We opted for creams and browns to keep a warm feel to it. These photos were taken a few months ago, so we’ve since put an extractor fan where that wire is hanging out of the wall.

I’m looking for some trailing ivy that can hang down the windowsill and really brighten up the room.

I adore our sink. It was so expensive but so worth it. I love the shape of it, and how much storage there is on the inside. The door has soft close too which is a luxury.

We’ve left a bit of space at the end of the bath for a product holder (a nice one!) like this one from The White Company

I also love that our bath is double-ended, again a bit of a luxury: I preferred the style and the look of them. I also adore our waterfall taps which finish off the whole thing.

It still looks a bit bare, but eventually we’ll fill it up with towel rails and bathrobes. It’ll feel much more home-y.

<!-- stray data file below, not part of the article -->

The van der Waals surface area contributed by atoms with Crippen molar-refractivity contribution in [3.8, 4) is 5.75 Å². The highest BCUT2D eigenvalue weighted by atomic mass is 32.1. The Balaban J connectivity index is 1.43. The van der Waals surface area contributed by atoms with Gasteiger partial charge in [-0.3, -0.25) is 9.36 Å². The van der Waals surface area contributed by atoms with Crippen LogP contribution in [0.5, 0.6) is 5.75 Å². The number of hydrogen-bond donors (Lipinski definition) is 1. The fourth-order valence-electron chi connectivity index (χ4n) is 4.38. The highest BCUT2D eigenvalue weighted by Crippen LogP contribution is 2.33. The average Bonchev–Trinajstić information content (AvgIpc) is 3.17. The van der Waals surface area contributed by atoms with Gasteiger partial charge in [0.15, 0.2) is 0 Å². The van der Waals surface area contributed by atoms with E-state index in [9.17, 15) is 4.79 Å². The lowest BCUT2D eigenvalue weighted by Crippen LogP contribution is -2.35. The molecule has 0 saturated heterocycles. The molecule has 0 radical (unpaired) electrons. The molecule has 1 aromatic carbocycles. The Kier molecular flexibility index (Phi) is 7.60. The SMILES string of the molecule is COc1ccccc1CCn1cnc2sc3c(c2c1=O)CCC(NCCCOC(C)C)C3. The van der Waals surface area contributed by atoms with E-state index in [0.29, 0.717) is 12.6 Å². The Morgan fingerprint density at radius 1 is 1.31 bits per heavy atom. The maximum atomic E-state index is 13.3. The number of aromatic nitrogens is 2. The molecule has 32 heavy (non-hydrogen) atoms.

So there you have it, our bathroom reveal.

Look out for the kitchen/diner reveal, coming soon!

We’ve Moved In!

The day has finally come, and we’ve moved in to our new house.

I’m sharing some pictures with you, even though it’s still very messy, and we still have a LOT of sorting out to do because WE’VE MOVED IN. I can’t believe how instantly at home me and Jay felt: I thought it would be weird, and wouldn’t feel like our house, but we settled in so quickly.

I suppose that’s because we’ve been doing work on it for six months. Being here every day for that amount of time has obviously got us used to the place.

Our first night here was on Saturday. I don’t think either of us slept particularly well on a new mattress, and in a new place. The water tank makes an unusual ticking noise (and it’s in our bedroom) and the road is quite noisy in the mornings. I’ve always lived in a cul-de-sac, so I’m not used to the sound of cars whizzing by in the morning.

We have scrubbed the whole place, I’ve been hoovering every day, and we always have a number of visitors every afternoon. They’re all excited to see it after all the work and money we’ve put in.

So, onto the pictures!

This is right by the front door. As you come in, the stairs are in front of you, and the sideboard is to the right.